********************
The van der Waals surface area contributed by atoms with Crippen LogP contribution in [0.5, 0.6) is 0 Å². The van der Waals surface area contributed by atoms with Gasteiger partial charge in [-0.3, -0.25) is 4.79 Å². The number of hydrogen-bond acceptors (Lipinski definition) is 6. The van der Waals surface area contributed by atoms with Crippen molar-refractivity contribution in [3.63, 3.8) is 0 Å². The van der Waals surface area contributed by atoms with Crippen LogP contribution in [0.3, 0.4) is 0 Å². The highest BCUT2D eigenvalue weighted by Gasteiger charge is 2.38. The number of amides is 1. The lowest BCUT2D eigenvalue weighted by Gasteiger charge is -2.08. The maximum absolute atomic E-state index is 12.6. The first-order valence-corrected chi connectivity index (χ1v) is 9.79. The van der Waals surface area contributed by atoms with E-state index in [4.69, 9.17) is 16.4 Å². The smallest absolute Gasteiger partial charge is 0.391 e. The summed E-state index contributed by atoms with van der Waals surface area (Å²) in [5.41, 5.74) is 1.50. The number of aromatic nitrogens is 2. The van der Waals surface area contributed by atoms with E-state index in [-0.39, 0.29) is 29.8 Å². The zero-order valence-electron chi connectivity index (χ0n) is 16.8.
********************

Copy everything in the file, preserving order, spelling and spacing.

The van der Waals surface area contributed by atoms with Crippen LogP contribution in [0.5, 0.6) is 0 Å². The van der Waals surface area contributed by atoms with Gasteiger partial charge in [-0.3, -0.25) is 4.79 Å². The number of hydrogen-bond acceptors (Lipinski definition) is 6. The van der Waals surface area contributed by atoms with Crippen molar-refractivity contribution in [3.63, 3.8) is 0 Å². The van der Waals surface area contributed by atoms with Crippen LogP contribution in [0.3, 0.4) is 0 Å². The highest BCUT2D eigenvalue weighted by Gasteiger charge is 2.38. The number of amides is 1. The lowest BCUT2D eigenvalue weighted by Gasteiger charge is -2.08. The maximum absolute atomic E-state index is 12.6. The first-order valence-corrected chi connectivity index (χ1v) is 9.79. The van der Waals surface area contributed by atoms with E-state index in [4.69, 9.17) is 16.4 Å². The smallest absolute Gasteiger partial charge is 0.391 e. The summed E-state index contributed by atoms with van der Waals surface area (Å²) in [5.41, 5.74) is 1.50. The number of aromatic nitrogens is 2. The van der Waals surface area contributed by atoms with E-state index in [-0.39, 0.29) is 29.8 Å². The zero-order valence-electron chi connectivity index (χ0n) is 16.8.